The camping site at Creamfields is also very spacious and has plenty of colours to camp within. Toilets/Portaloos are dotted around all over and in pretty decent reach to each colour. They also get cleaned more often than at Leeds festival and toilet roll always seems to be provided- which is a plus. There are also plenty of burger vans/noodle stands/waffle carts to buy grub from in each camp as well as huge water fountains.


Another thing is signal. I know this might not be the first thing on your mind when going to a festival, but if you loose your friends, having no signal is an absolute pain. When I attended Parklife, I lost people for full days on end because I had zero signal- which put a whole downer on the day. But I've never had any problems at Creamfields.


With every good event, there always seems to be some aspects which aren't as great. So, to give you a full honest low-down, I'm going to include a few criticisms.. but these will definitely not stop me going back next year.


CONS

Weekend/Dates

First of all, it's really bloody annoying that Creamfields overlaps with two other major British Festivals: Leeds and Reading festival. Before I was 18, I attended Leeds Fest for 2 years (2013/2014), which I have mentioned several times within my blog, and it was great! Leeds is kind of a 'no frills' festival and is renowned for it's boggy fields and horrendous weather. Like Marmite, you'll either love or hate it.


2016 seen Leeds and Reading churn out a brilliant line-up: one I was unable to experience due to my love for Creamfields. Of corse I still had an unbelievable weekend Daresbury's house festival, but I honestly do think I would have attended both if they had been different weekends.


Also, Bank Holiday weekend is also a pain if you have a job.


Closing of the festival/Times

Again I'm going to use the comparison of Leeds fest..


Creamfields has a very early closing time. Which is surprising due to it's DJ/ Night-club genre. Both Friday and Sunday nights close at 11pm which is also really annoying. Although the Saturday night closes at 4am, once your back to your tent on Friday/Sunday there is literally nothing to do.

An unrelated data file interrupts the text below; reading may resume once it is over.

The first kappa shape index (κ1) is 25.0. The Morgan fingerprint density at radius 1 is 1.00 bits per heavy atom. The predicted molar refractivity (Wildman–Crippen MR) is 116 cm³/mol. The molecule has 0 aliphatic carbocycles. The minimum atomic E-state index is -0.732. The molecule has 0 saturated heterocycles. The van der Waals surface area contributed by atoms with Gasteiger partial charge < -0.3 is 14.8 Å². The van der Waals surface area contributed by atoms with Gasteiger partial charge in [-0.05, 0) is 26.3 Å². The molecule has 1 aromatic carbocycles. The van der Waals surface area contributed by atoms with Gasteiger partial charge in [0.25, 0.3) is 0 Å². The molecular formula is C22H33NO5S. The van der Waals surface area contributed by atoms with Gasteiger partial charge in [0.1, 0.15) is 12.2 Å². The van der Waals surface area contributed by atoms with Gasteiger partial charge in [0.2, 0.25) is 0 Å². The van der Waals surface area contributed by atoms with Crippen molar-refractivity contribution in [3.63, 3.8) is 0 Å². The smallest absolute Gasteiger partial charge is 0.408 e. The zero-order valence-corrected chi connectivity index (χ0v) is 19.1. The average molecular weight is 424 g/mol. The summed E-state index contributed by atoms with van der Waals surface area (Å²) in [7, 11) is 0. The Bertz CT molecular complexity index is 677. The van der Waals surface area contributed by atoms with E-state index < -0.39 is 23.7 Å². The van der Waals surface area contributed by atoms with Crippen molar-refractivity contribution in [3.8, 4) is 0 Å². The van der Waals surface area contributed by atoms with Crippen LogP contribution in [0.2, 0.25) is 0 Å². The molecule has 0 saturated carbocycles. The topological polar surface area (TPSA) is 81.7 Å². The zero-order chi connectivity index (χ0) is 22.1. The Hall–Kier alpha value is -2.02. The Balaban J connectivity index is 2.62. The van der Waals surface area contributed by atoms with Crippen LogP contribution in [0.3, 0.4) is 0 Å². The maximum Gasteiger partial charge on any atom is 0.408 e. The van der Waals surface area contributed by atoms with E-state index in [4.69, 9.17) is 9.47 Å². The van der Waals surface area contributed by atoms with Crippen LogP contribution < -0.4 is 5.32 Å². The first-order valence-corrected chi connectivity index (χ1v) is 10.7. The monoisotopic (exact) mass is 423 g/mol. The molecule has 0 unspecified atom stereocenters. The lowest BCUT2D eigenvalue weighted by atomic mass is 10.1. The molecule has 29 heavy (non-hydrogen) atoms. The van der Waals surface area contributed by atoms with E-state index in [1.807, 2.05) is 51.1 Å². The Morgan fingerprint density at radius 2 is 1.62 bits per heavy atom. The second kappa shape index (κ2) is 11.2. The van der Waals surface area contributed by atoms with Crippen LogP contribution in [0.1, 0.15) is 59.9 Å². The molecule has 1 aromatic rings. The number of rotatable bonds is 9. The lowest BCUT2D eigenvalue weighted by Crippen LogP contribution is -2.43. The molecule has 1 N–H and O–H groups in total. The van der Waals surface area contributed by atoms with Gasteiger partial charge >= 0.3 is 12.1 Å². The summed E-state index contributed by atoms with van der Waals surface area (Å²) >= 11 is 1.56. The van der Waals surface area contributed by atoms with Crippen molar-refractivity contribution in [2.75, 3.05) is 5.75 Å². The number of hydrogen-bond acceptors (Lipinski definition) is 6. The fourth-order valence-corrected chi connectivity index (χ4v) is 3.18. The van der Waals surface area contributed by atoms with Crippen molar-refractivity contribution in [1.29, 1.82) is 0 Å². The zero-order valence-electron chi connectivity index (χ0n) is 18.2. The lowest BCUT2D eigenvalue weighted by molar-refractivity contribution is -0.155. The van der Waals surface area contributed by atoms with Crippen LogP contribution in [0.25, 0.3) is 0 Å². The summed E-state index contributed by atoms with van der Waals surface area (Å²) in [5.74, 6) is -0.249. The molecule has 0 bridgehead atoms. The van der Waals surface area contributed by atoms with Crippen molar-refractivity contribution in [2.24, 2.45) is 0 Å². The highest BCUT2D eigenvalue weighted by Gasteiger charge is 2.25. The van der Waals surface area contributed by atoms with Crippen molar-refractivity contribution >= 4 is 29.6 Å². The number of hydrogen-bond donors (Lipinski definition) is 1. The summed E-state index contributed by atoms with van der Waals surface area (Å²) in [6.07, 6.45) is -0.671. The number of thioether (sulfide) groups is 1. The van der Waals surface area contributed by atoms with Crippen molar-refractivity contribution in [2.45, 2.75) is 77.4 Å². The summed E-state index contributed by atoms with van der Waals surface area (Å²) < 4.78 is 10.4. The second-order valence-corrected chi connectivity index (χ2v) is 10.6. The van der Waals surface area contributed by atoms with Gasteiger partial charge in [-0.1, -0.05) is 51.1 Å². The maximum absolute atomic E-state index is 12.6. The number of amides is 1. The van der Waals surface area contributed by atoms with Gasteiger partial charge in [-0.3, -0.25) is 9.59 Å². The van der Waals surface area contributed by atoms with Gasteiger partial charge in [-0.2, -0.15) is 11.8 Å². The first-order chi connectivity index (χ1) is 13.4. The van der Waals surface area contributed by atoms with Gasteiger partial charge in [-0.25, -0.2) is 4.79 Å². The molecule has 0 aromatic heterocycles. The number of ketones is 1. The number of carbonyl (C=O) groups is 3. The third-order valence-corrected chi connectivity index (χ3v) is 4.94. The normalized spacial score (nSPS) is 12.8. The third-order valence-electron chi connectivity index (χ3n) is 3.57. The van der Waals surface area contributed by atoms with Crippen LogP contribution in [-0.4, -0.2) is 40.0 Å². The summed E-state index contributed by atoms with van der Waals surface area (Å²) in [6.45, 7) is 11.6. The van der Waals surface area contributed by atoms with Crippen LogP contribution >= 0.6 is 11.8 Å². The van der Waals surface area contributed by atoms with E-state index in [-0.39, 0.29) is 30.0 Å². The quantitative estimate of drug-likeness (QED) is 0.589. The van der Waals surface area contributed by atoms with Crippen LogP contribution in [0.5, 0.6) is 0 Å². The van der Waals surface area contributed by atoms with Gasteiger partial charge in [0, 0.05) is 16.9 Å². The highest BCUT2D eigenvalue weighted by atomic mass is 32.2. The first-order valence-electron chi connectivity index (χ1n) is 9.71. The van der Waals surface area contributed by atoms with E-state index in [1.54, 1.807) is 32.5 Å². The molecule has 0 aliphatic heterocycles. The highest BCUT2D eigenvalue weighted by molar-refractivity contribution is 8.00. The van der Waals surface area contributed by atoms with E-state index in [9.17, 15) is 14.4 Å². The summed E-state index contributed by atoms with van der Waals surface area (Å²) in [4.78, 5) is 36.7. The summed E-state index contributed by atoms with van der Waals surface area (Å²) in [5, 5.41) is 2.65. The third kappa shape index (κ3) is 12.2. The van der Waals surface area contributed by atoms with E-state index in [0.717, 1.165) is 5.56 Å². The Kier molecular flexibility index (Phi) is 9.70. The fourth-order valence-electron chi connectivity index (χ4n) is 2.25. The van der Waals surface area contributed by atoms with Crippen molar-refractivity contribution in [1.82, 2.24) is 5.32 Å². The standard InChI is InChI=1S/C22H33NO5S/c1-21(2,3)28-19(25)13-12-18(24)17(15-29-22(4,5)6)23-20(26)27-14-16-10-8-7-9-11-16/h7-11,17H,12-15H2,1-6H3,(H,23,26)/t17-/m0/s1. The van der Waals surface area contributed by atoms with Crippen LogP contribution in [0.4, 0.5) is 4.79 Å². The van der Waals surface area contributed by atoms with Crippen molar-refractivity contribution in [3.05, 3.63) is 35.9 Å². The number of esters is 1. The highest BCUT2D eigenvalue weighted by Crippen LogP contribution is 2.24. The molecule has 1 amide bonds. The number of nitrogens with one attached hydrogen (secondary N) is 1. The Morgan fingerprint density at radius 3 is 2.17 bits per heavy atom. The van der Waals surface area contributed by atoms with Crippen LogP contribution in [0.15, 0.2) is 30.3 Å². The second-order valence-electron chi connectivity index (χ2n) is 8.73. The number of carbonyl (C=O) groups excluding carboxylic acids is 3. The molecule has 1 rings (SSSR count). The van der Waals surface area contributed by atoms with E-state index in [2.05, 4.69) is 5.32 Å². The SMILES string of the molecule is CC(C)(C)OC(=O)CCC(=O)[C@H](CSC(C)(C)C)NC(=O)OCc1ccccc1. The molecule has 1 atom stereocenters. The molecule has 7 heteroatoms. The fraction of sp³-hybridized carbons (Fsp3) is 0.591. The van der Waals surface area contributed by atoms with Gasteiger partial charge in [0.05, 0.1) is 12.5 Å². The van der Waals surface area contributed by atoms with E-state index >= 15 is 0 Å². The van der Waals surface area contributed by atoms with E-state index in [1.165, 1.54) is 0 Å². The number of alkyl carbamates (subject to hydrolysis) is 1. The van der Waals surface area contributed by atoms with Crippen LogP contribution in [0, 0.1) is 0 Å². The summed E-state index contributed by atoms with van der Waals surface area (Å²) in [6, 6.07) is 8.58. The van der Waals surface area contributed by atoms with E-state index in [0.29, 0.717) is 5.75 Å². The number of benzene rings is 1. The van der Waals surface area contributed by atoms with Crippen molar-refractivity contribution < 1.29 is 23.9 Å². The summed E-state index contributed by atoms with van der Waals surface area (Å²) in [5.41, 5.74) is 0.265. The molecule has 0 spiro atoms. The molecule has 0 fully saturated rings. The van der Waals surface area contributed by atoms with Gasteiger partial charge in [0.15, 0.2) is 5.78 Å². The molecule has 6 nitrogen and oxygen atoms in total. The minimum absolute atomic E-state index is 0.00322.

No camp DJs, no fires allowed, no after-dark events... literally, if you don't have a speaker, be prepared to be bored. I do understand that after-dark music licensing is difficult because of noise complaints etc, but it almost dampens the evening when you return to an empty, silent camp. Words of advice: bring a speaker, a chair, warm blankets and make the most of the daytime.


Leeds festival however doesn't really have a closing time. Each camp colour has it's own camp DJ and fires are allowed, so you can stay up till early hours dancing or just chatting amongst friends without getting cold. If I remember correctly, the arenas at Leeds fest close at around 11pm yet, Piccadilly Party (a DJ set in the centre of camp) stays open till around 3/4am, and each camp DJ stays running till past 5am. It almost feels as if you get that bit more for your money... but then again you paying that bit extra for a Leeds/Reading ticket.



Planning on getting dolled up?

Girls... another thing is to forget those nice lace up sandals and new Rat n Boa shorts you wore for Parklife. The Camping life also brings the dress-down style. You can buy a shower wristband which grants you a shower every day of the festival but it will cost you. I would say that for Creamfields people get that little bit more 'dressed up' than Leeds, but I still wouldn't bring any new clothes with you- they're most likely to get ruined.


So there we go.

Just a short one, but a review of my time at Creamfields to help you out with whether your undecided about attending next year. A lot of people always ask, 'oh was it better than last year?', 'will you go again next year?' etc... And the answer to both of those questions are a big, fat YES.

Creamfields is just me in a festival. I can't get enough of it. And it seems to get better every year. 2016 introduced a complete re-vamp of most stages and 2017 welcomes the 20th Anniversary of the festival: which is going to be a big one.


I am also attending 2 WHP events in Manchester soon so I'll most likely be doing a review on those when they get here- so if that is your sort of thing then watch out.


Thank you so much for reading! Hope you all are hanging on to summer like I am :(


Have a wonderful Tuesday,


Lots of Love,